“When I came here, I couldn’t speak English,” the 17-year-old said. After moving from Mexico, it was a big adjustment starting at a new school in a new country. “I feel like everyone is a little scared when they start.”
But just two-and-a-half years later, Imanol is president of Canyon Ridge High’s diversity club. And after he graduates, he wants to go to college to study anthropology.
He was among more than a dozen international and refugee students who shared their culture during Canyon Ridge’s yearly “International Week.” Festivities this week included a lunch, soccer tournament and talent show.
The event everyone was waiting for was Friday — a “taste of the world” lunch, Imanol said, where students served traditional food from their home countries while wearing traditional attire.
Imanol said he wondered how the event would be perceived by others at the school.
“Others who weren’t from foreign lands were pretty interested in it,” he said.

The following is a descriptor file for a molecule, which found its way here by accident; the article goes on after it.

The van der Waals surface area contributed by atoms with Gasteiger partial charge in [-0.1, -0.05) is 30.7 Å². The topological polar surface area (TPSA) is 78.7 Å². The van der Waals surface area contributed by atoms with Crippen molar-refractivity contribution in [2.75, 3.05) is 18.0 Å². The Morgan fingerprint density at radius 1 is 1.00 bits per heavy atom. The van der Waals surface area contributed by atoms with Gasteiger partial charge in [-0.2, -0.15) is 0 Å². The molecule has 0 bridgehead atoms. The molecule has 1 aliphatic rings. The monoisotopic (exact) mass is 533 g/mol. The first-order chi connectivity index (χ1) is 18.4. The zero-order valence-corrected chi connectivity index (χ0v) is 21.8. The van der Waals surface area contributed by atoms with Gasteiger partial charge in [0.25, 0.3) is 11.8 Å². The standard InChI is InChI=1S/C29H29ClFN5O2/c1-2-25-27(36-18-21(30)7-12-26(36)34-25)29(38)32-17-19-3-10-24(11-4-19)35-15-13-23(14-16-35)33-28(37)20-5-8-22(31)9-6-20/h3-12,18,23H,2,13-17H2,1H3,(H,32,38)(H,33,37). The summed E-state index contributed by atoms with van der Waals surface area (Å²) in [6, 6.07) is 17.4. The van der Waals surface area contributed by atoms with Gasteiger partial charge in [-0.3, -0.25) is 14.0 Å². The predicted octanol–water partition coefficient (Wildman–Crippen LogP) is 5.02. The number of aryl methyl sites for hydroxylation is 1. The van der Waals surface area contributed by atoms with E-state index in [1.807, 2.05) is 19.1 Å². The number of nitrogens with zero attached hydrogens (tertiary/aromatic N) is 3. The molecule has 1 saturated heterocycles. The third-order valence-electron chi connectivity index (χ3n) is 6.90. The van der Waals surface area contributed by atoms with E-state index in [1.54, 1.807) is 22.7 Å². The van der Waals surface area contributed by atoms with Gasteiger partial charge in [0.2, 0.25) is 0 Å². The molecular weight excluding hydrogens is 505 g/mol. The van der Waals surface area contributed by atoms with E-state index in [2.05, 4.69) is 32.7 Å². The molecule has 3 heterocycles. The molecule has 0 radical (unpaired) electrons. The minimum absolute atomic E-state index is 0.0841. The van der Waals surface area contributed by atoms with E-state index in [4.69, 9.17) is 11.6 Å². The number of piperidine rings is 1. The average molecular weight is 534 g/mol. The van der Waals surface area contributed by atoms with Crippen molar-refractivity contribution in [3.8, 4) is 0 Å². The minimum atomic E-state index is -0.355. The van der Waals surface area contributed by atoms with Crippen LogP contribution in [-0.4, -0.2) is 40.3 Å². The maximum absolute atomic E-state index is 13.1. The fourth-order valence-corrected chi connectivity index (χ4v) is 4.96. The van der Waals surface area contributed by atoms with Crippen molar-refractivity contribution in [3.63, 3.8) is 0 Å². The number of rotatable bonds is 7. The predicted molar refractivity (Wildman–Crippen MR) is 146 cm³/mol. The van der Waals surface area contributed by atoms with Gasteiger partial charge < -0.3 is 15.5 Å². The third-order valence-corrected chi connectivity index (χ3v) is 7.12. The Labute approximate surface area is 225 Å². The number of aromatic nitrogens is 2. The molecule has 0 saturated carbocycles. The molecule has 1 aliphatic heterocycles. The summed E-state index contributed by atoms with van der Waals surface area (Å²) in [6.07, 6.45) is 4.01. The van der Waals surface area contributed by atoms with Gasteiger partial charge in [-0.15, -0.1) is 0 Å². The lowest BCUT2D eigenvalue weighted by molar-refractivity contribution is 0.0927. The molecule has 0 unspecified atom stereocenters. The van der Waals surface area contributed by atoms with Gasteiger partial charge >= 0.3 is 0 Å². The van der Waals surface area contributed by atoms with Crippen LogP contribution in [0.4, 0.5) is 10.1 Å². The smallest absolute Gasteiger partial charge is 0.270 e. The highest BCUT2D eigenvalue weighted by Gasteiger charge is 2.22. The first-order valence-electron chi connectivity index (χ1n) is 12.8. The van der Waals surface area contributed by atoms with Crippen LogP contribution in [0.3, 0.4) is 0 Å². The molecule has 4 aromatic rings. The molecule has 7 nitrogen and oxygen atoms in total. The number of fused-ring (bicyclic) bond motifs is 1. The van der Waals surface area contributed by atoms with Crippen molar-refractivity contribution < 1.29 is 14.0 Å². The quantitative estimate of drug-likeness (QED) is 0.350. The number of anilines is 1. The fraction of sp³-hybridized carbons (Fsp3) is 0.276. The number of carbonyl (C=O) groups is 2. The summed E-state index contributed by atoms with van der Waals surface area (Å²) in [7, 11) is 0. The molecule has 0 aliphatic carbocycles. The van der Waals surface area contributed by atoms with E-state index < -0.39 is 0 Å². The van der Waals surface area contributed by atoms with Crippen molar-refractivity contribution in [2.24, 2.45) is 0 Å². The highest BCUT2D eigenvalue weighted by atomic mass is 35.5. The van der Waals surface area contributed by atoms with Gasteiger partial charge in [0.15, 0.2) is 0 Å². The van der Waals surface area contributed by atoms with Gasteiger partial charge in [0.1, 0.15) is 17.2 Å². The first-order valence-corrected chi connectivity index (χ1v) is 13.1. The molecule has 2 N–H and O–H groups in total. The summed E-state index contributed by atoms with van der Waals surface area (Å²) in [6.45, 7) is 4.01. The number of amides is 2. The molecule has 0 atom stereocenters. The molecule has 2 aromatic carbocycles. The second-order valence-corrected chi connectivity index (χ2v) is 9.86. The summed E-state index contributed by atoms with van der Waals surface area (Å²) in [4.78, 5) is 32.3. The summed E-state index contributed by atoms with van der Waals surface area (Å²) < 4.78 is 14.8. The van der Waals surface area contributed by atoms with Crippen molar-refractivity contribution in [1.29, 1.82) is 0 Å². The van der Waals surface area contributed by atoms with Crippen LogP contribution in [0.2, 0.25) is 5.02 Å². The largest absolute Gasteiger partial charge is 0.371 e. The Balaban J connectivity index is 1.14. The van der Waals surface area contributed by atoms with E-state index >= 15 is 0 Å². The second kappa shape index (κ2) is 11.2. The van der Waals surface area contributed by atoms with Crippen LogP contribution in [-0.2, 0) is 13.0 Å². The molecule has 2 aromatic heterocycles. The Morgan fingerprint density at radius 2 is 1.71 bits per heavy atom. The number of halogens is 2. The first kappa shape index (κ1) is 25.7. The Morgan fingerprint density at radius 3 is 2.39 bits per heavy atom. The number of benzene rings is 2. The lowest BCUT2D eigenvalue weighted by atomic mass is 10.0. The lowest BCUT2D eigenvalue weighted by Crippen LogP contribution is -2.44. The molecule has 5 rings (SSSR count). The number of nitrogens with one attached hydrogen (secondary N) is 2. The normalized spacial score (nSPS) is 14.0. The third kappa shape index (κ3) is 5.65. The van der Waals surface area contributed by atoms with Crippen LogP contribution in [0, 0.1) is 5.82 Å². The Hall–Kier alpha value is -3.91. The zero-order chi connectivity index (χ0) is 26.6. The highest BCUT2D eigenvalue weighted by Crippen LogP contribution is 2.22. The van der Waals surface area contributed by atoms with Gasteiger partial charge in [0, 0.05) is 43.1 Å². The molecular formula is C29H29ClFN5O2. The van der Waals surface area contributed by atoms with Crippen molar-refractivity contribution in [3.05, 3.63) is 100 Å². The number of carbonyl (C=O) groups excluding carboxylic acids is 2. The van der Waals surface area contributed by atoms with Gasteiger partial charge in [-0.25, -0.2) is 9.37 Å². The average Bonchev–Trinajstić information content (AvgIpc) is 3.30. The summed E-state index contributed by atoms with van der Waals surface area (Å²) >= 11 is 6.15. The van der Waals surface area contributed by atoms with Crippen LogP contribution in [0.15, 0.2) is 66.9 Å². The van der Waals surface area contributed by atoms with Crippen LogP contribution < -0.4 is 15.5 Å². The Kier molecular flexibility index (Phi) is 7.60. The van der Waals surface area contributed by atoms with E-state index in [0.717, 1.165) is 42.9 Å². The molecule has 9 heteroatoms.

At Canyon Ridge, though, diversity is a part of everyday life. The school is home to the Twin Falls School District‘s high school refugee students. In total, 22 countries are represented among the student body, along with 28 languages — the top five of which are Arabic, Spanish, Nepali, Swahili and Tigrinya.
Meet three of Canyon Ridge’s international students:
Tertil is Eritrean and was born in Sudan. She has been in the United States for three years and when she arrived at Canyon Ridge, “it was kind of scary at first,” she said, because of the language barrier. But she got plugged in with the school’s diversity club. “We’re all like from different countries,” she said.
For International Week, she prepared food for her classmates and school employees. “We served the whole school,” she said.